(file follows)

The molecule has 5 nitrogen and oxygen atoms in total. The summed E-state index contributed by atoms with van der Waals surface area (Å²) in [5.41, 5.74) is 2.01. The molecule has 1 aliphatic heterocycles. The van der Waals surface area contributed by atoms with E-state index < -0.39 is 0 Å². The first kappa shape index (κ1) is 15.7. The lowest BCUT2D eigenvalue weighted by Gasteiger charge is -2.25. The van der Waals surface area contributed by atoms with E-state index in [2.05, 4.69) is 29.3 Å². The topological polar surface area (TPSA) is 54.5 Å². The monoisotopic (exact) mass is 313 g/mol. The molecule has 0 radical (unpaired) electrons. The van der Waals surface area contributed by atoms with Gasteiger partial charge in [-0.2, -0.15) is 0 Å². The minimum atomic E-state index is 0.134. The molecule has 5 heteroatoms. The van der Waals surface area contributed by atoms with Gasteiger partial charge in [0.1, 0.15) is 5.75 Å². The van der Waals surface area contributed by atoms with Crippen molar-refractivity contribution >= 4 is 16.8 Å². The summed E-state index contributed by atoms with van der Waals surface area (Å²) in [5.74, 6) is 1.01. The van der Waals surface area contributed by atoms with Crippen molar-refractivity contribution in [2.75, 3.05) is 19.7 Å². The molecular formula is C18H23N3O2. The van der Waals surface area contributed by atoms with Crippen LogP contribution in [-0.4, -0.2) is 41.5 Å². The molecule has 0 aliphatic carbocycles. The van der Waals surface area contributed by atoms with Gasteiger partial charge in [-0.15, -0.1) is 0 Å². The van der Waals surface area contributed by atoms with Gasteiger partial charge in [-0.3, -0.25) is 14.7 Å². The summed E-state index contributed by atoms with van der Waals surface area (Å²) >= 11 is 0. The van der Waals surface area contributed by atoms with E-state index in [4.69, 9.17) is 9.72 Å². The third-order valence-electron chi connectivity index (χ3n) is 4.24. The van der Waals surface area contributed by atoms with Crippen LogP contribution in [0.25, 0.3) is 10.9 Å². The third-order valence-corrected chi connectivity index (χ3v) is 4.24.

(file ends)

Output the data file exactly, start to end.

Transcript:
The molecule has 5 nitrogen and oxygen atoms in total. The summed E-state index contributed by atoms with van der Waals surface area (Å²) in [5.41, 5.74) is 2.01. The molecule has 1 aliphatic heterocycles. The van der Waals surface area contributed by atoms with E-state index < -0.39 is 0 Å². The first kappa shape index (κ1) is 15.7. The lowest BCUT2D eigenvalue weighted by Gasteiger charge is -2.25. The van der Waals surface area contributed by atoms with E-state index in [2.05, 4.69) is 29.3 Å². The topological polar surface area (TPSA) is 54.5 Å². The monoisotopic (exact) mass is 313 g/mol. The molecule has 0 radical (unpaired) electrons. The van der Waals surface area contributed by atoms with Gasteiger partial charge in [-0.2, -0.15) is 0 Å². The minimum atomic E-state index is 0.134. The molecule has 5 heteroatoms. The van der Waals surface area contributed by atoms with Gasteiger partial charge in [0.1, 0.15) is 5.75 Å². The van der Waals surface area contributed by atoms with Crippen molar-refractivity contribution >= 4 is 16.8 Å². The summed E-state index contributed by atoms with van der Waals surface area (Å²) in [5.74, 6) is 1.01. The van der Waals surface area contributed by atoms with Crippen molar-refractivity contribution in [2.75, 3.05) is 19.7 Å². The molecular formula is C18H23N3O2. The van der Waals surface area contributed by atoms with Crippen LogP contribution in [-0.4, -0.2) is 41.5 Å². The molecule has 0 aliphatic carbocycles. The van der Waals surface area contributed by atoms with Gasteiger partial charge in [-0.15, -0.1) is 0 Å². The van der Waals surface area contributed by atoms with Gasteiger partial charge in [-0.3, -0.25) is 14.7 Å². The summed E-state index contributed by atoms with van der Waals surface area (Å²) >= 11 is 0. The van der Waals surface area contributed by atoms with E-state index in [4.69, 9.17) is 9.72 Å². The third-order valence-electron chi connectivity index (χ3n) is 4.24. The van der Waals surface area contributed by atoms with Crippen LogP contribution in [0.25, 0.3) is 10.9 Å². The third-order valence-corrected chi connectivity index (χ3v) is 4.24.